Standardizing assessment practices of undergraduate medical competencies across medical schools: Challenges, opportunities and lessons learned from a consortium of medical schools in Uganda.
Mubuuke, Aloysius Gonzaga
Kitara, David Lagoro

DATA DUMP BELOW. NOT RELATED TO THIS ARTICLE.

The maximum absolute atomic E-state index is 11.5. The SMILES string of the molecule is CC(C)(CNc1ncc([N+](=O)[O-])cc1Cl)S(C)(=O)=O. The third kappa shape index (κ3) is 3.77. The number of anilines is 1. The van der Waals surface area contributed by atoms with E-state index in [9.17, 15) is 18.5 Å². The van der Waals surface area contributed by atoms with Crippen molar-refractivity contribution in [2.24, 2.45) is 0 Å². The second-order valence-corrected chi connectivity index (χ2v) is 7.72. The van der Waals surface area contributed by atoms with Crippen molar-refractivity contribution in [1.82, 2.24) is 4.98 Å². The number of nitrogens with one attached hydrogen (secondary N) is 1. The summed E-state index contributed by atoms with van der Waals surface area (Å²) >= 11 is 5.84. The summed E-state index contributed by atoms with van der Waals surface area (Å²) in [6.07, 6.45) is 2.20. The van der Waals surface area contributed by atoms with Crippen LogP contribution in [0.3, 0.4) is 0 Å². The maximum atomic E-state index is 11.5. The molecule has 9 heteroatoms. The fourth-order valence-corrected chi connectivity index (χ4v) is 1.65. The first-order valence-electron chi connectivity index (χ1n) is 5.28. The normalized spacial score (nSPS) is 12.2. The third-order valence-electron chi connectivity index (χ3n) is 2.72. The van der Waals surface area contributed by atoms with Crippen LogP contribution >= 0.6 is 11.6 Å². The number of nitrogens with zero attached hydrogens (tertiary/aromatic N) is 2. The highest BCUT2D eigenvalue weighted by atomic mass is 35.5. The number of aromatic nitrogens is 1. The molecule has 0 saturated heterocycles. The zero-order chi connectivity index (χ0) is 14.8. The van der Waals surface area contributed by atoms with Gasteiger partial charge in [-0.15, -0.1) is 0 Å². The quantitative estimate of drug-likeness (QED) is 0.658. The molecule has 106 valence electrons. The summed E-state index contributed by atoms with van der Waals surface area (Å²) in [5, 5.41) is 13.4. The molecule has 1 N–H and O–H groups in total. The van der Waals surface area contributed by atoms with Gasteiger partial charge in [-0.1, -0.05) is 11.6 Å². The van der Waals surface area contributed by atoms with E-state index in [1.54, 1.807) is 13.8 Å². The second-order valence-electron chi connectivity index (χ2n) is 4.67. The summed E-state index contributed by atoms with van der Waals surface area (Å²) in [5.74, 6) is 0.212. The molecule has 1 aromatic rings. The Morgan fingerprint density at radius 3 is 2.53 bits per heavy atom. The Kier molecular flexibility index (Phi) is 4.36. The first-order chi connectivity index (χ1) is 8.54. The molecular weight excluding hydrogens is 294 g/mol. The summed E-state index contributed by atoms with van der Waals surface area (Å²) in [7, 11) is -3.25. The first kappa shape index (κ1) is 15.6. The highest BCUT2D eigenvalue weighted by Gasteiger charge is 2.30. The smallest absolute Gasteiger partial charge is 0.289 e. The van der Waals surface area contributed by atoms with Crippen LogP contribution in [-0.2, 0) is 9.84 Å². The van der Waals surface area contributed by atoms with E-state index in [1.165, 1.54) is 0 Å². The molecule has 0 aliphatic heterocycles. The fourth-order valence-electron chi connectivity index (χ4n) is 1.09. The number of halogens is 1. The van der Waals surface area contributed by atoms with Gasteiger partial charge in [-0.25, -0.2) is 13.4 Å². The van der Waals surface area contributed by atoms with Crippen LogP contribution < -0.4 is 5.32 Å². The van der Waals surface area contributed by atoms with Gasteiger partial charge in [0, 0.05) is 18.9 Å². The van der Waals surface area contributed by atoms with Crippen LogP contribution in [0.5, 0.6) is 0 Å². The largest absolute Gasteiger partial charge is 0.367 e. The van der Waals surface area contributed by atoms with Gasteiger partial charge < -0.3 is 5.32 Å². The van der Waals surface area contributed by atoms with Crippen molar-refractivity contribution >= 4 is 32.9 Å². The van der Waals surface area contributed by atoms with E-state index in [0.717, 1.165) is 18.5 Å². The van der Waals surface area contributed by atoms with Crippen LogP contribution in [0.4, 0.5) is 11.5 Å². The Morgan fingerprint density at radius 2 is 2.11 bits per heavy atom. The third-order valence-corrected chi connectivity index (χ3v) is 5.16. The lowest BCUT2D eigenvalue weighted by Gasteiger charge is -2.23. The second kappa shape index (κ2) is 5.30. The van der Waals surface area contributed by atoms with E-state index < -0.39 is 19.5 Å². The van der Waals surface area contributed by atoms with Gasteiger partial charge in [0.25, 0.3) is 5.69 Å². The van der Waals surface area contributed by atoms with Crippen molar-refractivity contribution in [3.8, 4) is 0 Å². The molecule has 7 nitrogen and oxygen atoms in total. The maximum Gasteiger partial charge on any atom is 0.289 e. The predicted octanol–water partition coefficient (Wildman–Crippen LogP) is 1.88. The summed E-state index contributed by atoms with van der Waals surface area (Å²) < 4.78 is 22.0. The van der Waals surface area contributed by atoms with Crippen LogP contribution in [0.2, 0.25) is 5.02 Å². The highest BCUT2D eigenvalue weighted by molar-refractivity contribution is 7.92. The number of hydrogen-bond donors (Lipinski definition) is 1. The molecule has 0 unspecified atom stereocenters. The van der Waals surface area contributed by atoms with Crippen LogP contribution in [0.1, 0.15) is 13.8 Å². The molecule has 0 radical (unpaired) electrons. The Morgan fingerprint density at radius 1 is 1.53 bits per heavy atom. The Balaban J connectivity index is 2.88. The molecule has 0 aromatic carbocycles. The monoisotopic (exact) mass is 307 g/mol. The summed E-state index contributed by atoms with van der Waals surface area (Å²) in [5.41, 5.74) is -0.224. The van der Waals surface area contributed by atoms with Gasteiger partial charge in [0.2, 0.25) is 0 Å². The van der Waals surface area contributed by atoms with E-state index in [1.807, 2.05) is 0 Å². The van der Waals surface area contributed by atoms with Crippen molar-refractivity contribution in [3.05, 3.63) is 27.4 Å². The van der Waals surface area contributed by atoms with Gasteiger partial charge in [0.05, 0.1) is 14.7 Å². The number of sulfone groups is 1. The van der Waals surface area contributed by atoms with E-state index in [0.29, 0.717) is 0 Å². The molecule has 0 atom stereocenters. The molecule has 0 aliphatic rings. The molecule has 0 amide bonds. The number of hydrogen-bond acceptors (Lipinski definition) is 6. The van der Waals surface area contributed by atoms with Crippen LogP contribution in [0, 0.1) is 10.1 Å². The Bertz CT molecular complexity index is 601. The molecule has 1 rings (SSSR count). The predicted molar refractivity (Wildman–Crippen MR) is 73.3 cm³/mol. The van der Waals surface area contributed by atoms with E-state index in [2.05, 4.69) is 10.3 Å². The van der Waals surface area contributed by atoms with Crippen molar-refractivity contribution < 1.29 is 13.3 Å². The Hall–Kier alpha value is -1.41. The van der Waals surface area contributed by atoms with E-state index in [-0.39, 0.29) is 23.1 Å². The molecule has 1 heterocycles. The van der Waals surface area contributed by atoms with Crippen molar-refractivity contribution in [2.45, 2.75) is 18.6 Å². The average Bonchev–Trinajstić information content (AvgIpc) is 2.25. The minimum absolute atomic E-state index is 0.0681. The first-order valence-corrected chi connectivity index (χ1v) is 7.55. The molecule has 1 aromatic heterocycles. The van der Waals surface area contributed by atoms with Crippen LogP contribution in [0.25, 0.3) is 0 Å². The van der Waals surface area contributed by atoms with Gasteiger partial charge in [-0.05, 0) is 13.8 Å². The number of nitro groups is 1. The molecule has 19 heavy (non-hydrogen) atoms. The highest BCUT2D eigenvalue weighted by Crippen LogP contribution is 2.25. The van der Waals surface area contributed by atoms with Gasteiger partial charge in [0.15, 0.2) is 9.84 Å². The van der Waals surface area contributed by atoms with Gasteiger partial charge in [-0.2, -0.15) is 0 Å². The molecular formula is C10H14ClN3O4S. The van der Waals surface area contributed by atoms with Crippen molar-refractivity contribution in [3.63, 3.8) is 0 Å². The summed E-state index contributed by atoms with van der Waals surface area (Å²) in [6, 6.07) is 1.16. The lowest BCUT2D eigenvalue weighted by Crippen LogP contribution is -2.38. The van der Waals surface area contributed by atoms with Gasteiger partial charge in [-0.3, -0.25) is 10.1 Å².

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Abstract Introduction: Health professions education is gradually moving away from the more traditional approaches to new innovative ways of training aimed at producing professionals with the necessary competencies to address the community health needs. In response to these emerging trends, Medical Education for Equitable Services to All Ugandans (MESAU), a consortium of Ugandan medical schools developed key competencies desirable of graduates and successfully implemented Competency Based Education (CBE) for undergraduate medical students. Objectives: to examine the current situation and establish whether assessment methods of the competencies are standardized across MESAU schools as well as establish the challenges, opportunities and lessons learned from the MESAU consortium. Methods: It was a cross-sectional descriptive study involving faculty of the medical schools in Uganda. Data was collected using focus group discussions and document reviews. Findings were presented in form of themes. Results: Although the MESAU schools have implemented the developed competencies within their curricular, the assessment methods are still not standardized with each institution having its own assessment procedures. Lack of knowledge and skills regarding assessment of the competencies was evident amongst the faculty. The fear for change amongst lecturers was also noted as a major challenge. However, the institutional collaboration created while developing competencies was identified as key strength. Conclusion: Findings demonstrated that despite having common competencies, there is no standardized assessment blue print applicable to all MESAU schools. Continued collaboration and faculty development in assessment is strongly recommended.